SAN ANTONIO — The City of San Antonio is making strides to help end HIV after a 2017 report highlighted a surge in cases across the city.

Shortly after the spike in HIV cases was brought to light, city officials and local organizations like Mujeres Unidas joined the global movement Fast-Track Cities to improve education, testing and care for people who test positive for HIV.

Mary Helen Gloria, one of the founders of Mujeres Unidas, tested positive for HIV more than two decades ago and now shares her story to breath hope into people newly diagnosed. She said while medical care has made advances, much more ground needs to be covered to end the stigma associated with HIV in San Antonio.

“We have about 360 cases (in Bexar County) a year, give or take 15 in either direction,” Medical Director Junda Woo said.

Whoo adds that while other major cities see a drop in cases HIV diagnosis, San Antonio is staying about the same.

It’s a reality Gloria guides people through when they walk through her office at Mujeres Unidas. She said she believes that, over the years, she’s helped more than 500 women who tested positive for HIV, not including their husbands and youth.

Gloria made it her mission to raise awareness after her husband of five years died of AIDS. She says he spent nearly two months at the hospital sick before doctors tested him for HIV.

It’s when she found out she was HIV positive.

“I don’t think it hit me that he was positive until he died,” Gloria said. “He died in 1995 and that’s when I said, 'Oh Lord, I could die too.' But no. I lived.”

Gloria says her husband believed he got HIV from sharing needles. She said that back in 1994, she didn’t really know about HIV or AIDS, and it never crossed her mind to get tested during her relationship.

“I never had any symptoms,” she said. “I thought it was a gay disease.

In 1994 AIDS ramped up and became the leading cause of death for Americans between 25 and 44 years old, according to HIV.gov.

“At one point I was taking 18 pills,” Gloria said.

Since she was diagnosed with HIV, the medical field has come a long way. People who want to protect themselves from HIV can now take PrEp, or Pre-Exposure Prophylax—a medication to keep HIV-negative people from becoming infected.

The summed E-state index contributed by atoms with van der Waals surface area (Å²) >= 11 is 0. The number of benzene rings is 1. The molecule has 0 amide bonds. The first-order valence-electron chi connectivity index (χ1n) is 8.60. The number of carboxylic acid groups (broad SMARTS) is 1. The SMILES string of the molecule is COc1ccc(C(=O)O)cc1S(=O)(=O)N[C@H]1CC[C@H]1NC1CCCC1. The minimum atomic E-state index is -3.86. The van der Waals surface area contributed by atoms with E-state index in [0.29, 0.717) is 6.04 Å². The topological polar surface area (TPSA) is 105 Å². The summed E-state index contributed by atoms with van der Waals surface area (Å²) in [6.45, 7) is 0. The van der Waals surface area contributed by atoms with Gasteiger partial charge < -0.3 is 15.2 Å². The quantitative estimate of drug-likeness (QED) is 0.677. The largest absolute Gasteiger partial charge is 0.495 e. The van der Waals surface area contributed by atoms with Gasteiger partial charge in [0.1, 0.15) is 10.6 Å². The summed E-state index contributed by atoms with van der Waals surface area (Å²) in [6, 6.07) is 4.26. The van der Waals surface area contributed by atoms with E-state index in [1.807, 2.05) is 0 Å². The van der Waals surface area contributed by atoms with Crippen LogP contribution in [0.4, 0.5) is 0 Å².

There is also Treatment as prevention (TasP) for people living with HIV to reach an undetectable load and prevent spreading HIV.

In a 2017 report, San Antonio saw a surge of HIV cases. The CDC reported 16 HIV clusters in Texas, six of those being in San Antonio. Bexar County ranks third in the state for HIV and AIDS diagnosis and more than 6,000 people with HIV live in the county.

By the end of 2017, San Antonio officials committed to ending HIV by 2030 in the city and county by joining the Fast-Track Cities initiative.

The goals:

  • For 90 percent of people with HIV to know know their status.
  • For 90 percent of people diagnosed with HIV to be on treatment.
  • For 90 percent of people on HIV treatment to have undetectable viral loads.

“The impacts are coming and we’ve made progress. The available treatment and the community outreach is fairly significant now,” Mayor Ron Nirenberg said. “We even have city council weighing in on different challenges in our community to make sure as many as possible are tested."

Since committing to end HIV, Woo says San Antonio went from one location that offers PrEp to 15 providers at 18 locations. She says it used to take 32 day to get people into care after testing positive for HIV; now it’s about 14 days.

Woo says if the city can implement a rapid start program, it could have a grater impact that can be reflected. The program would get people who test positive into care and on medication the day they are diagnosed, according to Woo.

While many advances have been made, Gloria says ending the HIV stigma continues to be at the top of the list.

”You tell someone that you have cancer and it’s all, 'Oh, I’m so sorry.' The compassion comes out and everything,” she said. “You tell someone you have HIV…(there's) fear in their eyes. They don’t want to hug you, touch you and it’s crazy. You’re not going to get it like that.”

She said she believes if there wasn’t so much stigma affiliated with HIV, more people would get tested.

“I tell my friends get tested every six months, if not sooner,” Gloria said. “You never know, you never know.”

One of the recommendations in the Fast-Track Cities initiative is to implement testing in emergency rooms. When asked if this was a feasible option, Nirenberg and Metro Health said implementing the service would take more time because of funding and care.

During the month of April, a Metro Health mobile truck will be testing patients for free throughout San Antonio.